328 pp., 6.125 x 9.25, 6 illus., notes, bibl., index
New Cold War History
Koreans, Americans, and the Making of a Democracy
In this ambitious and innovative study Gregg Brazinsky examines American nation building in South Korea during the Cold War. Marshaling a vast array of new American and Korean sources, he explains why South Korea was one of the few postcolonial nations that achieved rapid economic development and democratization by the end of the twentieth century. Brazinsky contends that a distinctive combination of American initiatives and Korean agency enabled South Korea's stunning transformation. On one hand, Americans supported the emergence of a developmental autocracy that spurred economic growth in a highly authoritarian manner. On the other hand, Americans sought to encourage democratization from the bottom up by fashioning new institutions and promoting a dialogue about modernization and development.
Expanding the framework of traditional diplomatic history, Brazinsky examines not only state-to-state relations, but also the social and cultural interactions between Americans and South Koreans. He shows how Koreans adapted, resisted, and transformed American influence and promoted socioeconomic change that suited their own aspirations. Ultimately, Brazinsky argues, Koreans' capacity to tailor American institutions and ideas to their own purposes was the most important factor in the making of a democratic South Korea.
"A major contribution to the study of a crucial period of South Korean development. . . . A particularly important and timely book, as it not only details the close US-South Korean co-operation and the extent of US assistance in this period, but it also underscores the difficulties that external assistance faces in the process of nation-building."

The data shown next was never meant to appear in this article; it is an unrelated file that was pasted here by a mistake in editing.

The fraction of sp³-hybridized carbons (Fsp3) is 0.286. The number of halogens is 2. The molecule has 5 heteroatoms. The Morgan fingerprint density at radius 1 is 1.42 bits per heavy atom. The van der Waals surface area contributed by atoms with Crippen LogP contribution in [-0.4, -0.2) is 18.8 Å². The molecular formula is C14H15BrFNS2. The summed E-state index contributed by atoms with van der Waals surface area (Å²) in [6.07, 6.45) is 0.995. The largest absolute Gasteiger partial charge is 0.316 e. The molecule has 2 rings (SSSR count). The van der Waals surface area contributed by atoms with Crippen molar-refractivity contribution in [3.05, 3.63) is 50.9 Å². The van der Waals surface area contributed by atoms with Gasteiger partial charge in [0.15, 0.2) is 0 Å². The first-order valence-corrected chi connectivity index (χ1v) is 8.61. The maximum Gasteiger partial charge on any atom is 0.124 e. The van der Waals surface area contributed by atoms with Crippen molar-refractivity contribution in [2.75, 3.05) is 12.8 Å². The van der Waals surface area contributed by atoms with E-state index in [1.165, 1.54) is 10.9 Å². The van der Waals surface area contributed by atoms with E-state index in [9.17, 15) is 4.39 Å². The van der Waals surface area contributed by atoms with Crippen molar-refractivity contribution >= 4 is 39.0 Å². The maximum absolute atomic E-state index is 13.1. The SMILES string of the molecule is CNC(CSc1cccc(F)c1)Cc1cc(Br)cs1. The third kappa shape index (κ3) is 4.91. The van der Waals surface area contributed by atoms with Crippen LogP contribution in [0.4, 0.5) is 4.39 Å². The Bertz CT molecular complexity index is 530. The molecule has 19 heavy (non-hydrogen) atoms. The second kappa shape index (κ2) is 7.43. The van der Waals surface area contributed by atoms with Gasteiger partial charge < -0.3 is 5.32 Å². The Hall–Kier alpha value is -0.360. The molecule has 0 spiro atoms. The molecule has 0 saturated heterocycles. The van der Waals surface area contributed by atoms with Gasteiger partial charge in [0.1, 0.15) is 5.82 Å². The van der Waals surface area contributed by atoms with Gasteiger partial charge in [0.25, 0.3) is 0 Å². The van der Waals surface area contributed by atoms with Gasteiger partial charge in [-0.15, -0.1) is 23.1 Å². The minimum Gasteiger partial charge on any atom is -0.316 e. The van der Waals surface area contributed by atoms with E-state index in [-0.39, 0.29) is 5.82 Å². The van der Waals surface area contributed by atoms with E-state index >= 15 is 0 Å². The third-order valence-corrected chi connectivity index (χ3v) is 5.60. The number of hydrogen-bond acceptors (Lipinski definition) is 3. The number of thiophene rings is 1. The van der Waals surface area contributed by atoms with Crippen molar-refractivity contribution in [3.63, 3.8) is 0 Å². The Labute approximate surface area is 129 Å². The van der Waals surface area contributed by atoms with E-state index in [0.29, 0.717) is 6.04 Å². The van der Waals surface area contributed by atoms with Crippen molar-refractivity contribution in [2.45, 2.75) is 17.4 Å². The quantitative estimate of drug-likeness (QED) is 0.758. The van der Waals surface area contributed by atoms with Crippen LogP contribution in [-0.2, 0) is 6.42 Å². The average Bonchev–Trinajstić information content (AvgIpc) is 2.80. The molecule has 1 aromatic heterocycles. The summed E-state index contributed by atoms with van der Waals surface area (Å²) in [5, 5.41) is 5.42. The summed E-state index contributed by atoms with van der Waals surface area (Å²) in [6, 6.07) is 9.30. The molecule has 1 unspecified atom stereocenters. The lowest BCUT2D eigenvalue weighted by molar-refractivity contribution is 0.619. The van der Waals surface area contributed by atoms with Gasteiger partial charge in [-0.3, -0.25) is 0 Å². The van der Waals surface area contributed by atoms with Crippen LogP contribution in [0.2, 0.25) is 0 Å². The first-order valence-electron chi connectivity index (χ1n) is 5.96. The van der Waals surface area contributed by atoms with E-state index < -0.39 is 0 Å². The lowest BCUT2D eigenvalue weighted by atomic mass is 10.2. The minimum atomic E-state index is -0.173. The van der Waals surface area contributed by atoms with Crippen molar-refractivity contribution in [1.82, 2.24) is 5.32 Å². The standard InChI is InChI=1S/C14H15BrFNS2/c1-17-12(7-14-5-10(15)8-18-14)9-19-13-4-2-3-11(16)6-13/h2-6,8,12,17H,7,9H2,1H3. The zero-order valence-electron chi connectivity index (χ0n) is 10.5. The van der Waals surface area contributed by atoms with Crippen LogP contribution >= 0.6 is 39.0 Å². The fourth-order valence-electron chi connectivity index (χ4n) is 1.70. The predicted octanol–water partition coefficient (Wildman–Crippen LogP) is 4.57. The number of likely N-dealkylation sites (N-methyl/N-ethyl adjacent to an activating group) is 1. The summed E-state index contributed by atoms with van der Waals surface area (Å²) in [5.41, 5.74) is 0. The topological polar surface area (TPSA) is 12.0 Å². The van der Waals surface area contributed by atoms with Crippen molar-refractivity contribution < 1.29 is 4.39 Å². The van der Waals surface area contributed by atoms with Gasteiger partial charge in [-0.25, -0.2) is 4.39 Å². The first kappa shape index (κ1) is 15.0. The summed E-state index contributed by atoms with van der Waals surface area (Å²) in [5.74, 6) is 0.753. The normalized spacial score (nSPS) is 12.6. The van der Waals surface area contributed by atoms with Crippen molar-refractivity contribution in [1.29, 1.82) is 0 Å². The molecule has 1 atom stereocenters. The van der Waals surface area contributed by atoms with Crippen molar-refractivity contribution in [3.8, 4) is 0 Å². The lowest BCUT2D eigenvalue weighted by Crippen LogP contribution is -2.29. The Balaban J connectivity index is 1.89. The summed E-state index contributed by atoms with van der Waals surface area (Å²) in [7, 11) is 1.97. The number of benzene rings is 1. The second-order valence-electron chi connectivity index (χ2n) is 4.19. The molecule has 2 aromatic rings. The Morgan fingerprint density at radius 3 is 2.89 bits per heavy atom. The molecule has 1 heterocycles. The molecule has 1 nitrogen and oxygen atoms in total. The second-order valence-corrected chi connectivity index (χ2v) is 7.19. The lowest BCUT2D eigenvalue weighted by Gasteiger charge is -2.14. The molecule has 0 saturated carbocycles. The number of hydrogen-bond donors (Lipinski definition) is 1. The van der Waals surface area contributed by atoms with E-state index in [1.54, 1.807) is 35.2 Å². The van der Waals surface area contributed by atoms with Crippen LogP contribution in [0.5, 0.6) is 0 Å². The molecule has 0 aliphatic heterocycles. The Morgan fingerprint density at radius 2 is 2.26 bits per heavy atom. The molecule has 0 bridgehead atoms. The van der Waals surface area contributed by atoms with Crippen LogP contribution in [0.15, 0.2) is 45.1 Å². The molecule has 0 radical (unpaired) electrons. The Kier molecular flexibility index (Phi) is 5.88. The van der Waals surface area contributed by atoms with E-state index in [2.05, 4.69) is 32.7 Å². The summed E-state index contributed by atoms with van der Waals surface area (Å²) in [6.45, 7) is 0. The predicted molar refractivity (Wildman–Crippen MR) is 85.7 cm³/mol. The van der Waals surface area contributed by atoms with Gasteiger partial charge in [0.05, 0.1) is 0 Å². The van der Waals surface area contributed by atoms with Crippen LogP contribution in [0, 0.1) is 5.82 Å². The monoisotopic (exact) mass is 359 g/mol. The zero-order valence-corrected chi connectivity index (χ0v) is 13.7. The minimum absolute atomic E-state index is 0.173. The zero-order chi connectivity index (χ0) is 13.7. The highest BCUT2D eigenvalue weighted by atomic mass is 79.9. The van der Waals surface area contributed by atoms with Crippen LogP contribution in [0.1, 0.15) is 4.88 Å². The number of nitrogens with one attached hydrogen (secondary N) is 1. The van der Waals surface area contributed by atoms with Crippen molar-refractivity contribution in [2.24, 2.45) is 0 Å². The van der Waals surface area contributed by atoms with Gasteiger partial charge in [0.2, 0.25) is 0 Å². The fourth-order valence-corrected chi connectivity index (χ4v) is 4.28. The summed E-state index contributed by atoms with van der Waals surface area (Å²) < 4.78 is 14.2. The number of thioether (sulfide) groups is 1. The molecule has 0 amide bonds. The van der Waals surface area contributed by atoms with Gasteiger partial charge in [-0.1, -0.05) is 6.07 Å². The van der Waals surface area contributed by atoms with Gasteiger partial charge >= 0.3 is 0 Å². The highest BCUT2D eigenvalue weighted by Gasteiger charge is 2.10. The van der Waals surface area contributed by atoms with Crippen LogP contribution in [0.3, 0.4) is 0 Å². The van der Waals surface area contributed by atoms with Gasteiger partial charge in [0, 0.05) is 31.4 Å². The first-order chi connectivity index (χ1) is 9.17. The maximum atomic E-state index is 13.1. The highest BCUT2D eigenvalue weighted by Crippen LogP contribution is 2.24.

--International History Review
"Brazinsky, more than anyone else, has provided systematic, in-depth empirical evidence drawn from both the U.S. and South Korea to illustrate the subtle and changing dynamics of the U.S.-South Korean patron-client relationship. . . . Brazinsky's work will surely be read profitably by all those interested in modern economic development, democratization, and nation-building. Students of U.S. foreign relations will also profit from this in-depth case study of U.S. foreign policy, whereby U.S. intervention has actually led to what is, overall, a successful nation-building exercise."
--American Historical Review
"Offers a complex and compelling narrative of the multilateral social, cultural and political connections between Americans and South Koreans during South Korea's formative years."
"Brazinsky's fluency in the Korean language and tremendous research efforts allow him to present the voices of the people of the South and the formative role they played in their own evolution in more depth and sophistication that those who have written before him. . . . International history at its very best."
--Journal of American History
"Even as successive U.S. political administrations prioritized security in [their] high-level dealings with South Korea, other U.S. agencies and organizations helped to build a more diverse and protodemocratic society from below. . . . Illuminates this complex dynamic in U.S.-South Korean relations."
"A refreshing, insightful look at nation building via South Korea. . . . Highly recommended."
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